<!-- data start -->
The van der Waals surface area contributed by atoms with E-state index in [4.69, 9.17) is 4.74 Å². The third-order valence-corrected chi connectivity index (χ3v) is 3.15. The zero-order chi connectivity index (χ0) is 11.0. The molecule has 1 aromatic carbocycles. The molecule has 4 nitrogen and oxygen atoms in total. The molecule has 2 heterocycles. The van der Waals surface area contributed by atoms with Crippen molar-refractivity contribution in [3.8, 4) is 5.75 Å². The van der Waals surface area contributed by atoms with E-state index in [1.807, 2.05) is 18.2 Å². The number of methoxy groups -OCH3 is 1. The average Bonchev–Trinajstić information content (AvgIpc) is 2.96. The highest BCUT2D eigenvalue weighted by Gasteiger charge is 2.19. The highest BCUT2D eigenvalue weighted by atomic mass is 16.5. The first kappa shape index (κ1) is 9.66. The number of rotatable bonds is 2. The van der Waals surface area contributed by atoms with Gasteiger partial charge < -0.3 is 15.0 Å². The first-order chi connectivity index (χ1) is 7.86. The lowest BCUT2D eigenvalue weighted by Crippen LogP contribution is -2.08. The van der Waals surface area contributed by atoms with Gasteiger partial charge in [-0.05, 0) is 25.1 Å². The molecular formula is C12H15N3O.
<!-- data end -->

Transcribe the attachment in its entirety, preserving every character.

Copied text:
The van der Waals surface area contributed by atoms with E-state index in [4.69, 9.17) is 4.74 Å². The third-order valence-corrected chi connectivity index (χ3v) is 3.15. The zero-order chi connectivity index (χ0) is 11.0. The molecule has 1 aromatic carbocycles. The molecule has 4 nitrogen and oxygen atoms in total. The molecule has 2 heterocycles. The van der Waals surface area contributed by atoms with Crippen molar-refractivity contribution in [3.8, 4) is 5.75 Å². The van der Waals surface area contributed by atoms with E-state index in [1.807, 2.05) is 18.2 Å². The number of methoxy groups -OCH3 is 1. The average Bonchev–Trinajstić information content (AvgIpc) is 2.96. The highest BCUT2D eigenvalue weighted by Gasteiger charge is 2.19. The highest BCUT2D eigenvalue weighted by atomic mass is 16.5. The first kappa shape index (κ1) is 9.66. The number of rotatable bonds is 2. The van der Waals surface area contributed by atoms with Gasteiger partial charge < -0.3 is 15.0 Å². The first-order chi connectivity index (χ1) is 7.86. The lowest BCUT2D eigenvalue weighted by Crippen LogP contribution is -2.08. The van der Waals surface area contributed by atoms with Gasteiger partial charge in [-0.05, 0) is 25.1 Å². The molecular formula is C12H15N3O.